Autumn is often the season of reflection, with a yearning for the past.
Just in time, Loong Yat Heen of The Kowloon Hotel is offering a “Taste of Nostalgia”, until December 31, serving authentic Cantonese dishes to satisfy diners’ nostalgic taste buds and feelings.
A complex aroma of animal fat and sweet pickled fruit freely wafts through the room when the baked grass carp intestines (HK$168) is served. Prepared with garlic, mushrooms, orange peels, fritters, pork floss and eggs in a sizzling clay pot, the dish is hearty for everyone.
“Fish intestines are inexpensive ingredients that have always been sold cheaply, or even discarded,” said executive chef Yeung Kin-yip. “But they are tedious to clean, so it is rarely cooked nowadays.”
Another classic Cantonese dish, deep-fried eel fillets in barbecue sauce (HK$218), is a test of the chef’s craftsmanship. The crucial part in cooking this dish is constantly flipping the eel fillets in hot oil to create a golden-brown crispy skin whilst keeping the meat tender. “Autumn is the harvest season when eels have a rich layer of fat. We coat them with satay and secret barbecue sauce to make them moreish,” Yeung said.
Typically a famous street food, the pan-fried bell peppers stuffed with shrimp paste (HK$158) reaches a new level in the hands of the expert. The minced shrimp mixed with spring onion takes the chef a couple of hours to prepare using a traditional hand pressing technique.
“The combination of soft shrimp paste and crispy peppers is refreshing, and we serve it with soy sauce to highlight the umami of the seasonal shrimp,” Yeung said.
The braised pork tendons with pomelo peel in abalone sauce (HK$98) has a magical taste. The pork tendons are tender and the pomelo skin has a surprising, melt-in-your-mouth smoothness.
The time-consuming process is what makes the dish magical. It takes the chef two days to prepare the peel, repeatedly soaking it in water and wringing it by hand to remove it’s astringency, giving it a sponge-like appearance.
The pan-fried tofu and mushrooms in foie gras sauce (HK$198) has a light flavor. The foie gras is used to create a crispy coat for the soft tofu, which is filled with diced shiitake mushrooms, coriander and roast pork.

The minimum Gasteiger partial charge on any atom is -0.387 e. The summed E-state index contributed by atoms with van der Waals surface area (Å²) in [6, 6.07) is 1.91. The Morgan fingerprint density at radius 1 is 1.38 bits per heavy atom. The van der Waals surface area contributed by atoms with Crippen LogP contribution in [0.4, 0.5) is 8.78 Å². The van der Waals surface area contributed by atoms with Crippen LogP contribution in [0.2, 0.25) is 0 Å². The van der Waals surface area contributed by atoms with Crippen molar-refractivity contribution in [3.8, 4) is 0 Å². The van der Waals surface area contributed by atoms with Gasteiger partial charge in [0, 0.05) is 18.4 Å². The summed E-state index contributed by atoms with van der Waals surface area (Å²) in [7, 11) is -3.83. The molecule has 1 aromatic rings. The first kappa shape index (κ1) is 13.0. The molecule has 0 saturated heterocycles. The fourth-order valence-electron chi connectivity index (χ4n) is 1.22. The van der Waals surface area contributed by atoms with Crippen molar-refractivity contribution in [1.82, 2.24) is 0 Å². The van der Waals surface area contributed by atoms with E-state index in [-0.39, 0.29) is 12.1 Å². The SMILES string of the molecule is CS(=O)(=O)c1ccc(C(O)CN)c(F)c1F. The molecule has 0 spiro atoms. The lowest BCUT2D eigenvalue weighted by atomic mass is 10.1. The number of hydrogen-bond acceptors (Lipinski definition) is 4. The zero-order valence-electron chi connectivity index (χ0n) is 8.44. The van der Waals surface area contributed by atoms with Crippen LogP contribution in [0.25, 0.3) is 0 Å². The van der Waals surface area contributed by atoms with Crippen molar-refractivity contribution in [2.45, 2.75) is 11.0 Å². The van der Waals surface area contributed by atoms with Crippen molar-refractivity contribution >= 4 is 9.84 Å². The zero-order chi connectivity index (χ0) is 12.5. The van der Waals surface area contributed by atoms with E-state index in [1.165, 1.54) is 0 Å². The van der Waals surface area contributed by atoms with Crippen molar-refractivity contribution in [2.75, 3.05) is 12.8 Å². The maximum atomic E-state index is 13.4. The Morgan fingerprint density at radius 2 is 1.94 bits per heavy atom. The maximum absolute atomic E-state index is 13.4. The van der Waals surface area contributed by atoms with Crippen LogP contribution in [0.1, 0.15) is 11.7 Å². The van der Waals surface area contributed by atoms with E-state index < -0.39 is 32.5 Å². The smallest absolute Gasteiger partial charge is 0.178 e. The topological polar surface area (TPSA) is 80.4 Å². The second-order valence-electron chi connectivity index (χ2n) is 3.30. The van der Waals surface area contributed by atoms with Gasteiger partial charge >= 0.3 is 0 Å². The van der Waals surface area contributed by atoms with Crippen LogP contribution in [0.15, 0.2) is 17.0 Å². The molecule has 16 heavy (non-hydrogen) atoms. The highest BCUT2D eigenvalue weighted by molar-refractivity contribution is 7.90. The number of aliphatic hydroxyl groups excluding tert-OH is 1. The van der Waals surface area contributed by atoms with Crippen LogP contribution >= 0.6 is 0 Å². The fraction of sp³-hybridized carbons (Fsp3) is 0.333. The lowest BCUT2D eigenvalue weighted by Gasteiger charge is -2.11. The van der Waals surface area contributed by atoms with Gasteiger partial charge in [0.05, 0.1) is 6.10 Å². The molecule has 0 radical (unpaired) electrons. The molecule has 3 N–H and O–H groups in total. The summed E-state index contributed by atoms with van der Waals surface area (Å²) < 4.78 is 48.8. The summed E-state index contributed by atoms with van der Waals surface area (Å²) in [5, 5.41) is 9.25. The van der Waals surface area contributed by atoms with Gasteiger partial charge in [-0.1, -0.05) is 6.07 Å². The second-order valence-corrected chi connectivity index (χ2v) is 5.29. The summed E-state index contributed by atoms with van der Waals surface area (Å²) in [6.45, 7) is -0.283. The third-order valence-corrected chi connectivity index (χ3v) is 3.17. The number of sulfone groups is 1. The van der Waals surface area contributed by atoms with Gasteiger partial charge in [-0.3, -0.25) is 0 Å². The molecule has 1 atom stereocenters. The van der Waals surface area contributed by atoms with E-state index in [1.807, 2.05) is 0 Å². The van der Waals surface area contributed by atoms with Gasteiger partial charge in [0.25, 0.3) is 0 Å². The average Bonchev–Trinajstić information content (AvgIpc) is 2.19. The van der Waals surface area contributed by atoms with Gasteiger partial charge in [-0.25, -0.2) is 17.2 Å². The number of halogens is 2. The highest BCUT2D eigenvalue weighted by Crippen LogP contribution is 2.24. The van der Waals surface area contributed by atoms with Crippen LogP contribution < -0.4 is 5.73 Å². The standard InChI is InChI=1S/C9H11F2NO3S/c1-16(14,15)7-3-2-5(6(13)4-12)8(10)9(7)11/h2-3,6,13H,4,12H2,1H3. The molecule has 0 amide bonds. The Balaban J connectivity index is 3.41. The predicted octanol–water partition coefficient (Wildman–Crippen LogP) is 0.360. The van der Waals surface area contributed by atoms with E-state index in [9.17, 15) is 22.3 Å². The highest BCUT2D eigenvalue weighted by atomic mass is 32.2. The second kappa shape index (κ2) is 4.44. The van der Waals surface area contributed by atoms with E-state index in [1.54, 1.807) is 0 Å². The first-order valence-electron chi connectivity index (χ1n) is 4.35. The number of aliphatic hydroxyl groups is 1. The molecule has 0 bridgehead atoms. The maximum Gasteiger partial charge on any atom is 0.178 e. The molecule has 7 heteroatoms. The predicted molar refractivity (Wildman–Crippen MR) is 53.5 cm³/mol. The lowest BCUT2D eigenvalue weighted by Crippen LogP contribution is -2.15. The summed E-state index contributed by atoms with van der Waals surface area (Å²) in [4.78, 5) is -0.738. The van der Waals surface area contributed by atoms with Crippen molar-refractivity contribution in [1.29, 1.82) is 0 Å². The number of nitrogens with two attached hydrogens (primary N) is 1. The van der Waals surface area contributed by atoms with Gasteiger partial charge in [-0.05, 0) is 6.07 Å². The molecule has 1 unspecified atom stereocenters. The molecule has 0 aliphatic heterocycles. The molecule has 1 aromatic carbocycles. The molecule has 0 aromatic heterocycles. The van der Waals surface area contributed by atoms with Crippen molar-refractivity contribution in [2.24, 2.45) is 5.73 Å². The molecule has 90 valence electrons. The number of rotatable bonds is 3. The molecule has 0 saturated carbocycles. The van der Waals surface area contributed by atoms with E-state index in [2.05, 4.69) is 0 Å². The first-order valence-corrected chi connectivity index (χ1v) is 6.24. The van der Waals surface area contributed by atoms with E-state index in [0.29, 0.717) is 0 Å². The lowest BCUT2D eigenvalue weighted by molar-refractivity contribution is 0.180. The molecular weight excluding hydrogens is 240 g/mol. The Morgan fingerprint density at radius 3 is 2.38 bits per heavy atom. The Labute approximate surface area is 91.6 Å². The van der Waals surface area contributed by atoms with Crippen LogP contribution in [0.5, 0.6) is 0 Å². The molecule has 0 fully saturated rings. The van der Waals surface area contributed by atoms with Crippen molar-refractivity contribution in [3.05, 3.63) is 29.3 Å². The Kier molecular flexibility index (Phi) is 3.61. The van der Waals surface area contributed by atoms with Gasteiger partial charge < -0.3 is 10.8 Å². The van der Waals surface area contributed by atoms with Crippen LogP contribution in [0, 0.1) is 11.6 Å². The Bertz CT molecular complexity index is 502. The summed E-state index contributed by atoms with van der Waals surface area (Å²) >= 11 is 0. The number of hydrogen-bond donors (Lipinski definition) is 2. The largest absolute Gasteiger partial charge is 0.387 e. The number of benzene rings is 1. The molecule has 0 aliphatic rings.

“People don’t make these traditional dishes at home anymore. We use seasonal ingredients and traditional techniques to present these time-consuming dishes delicately,” Yeung said.
The chef also recommended crocodile herbal soup (HK$328) and double boiled black chicken soup with cordyceps (HK$328) for family dining.
Meanwhile, Regal Court at the Regal Kowloon Hotel is presenting a “Hong Kong Nostalgic Cuisine” menu until October 31, showcasing a wide range of tantalizing classic dishes.
Veggie lovers should hurry and grab their chance to taste the juicy braised assorted fungus wrapped with bean curd sheets (HK$208), which are filled with mixed mushrooms carefully selected by the chef.
The 10-dish menu includes crispy prawn toast dumplings (HK$258) made with hand-picked fresh king prawns and the creamy textured all-time favorite, sautee fresh milk with seafood (HK$208).
Food-loving Instagram addicts also shouldn’t miss the newly opened Food Opera at Citygate Tung Chung, where you can enjoy an Asian feast in an old Hong Kong themed food court.
Inspired by the old-style public housing estates, it combines the city’s traditional culture with modern aesthetics. The interior design features elements such as colorful walls, traditional bamboo scaffolding and Cantonese slang decor.
Food Opera Citygate houses nine popular local and Asian restaurants, including 27-year-old classic dim sum eatery Yu Ming Hin, Michelin-recommendation Thai Chiu, Singaporean-Malaysian Sergeant Kitech, Japanese 1 Ban and Korea House.
(This article was published at The Standard on October 4, 2019: Weekend Glitz: Blast from the past )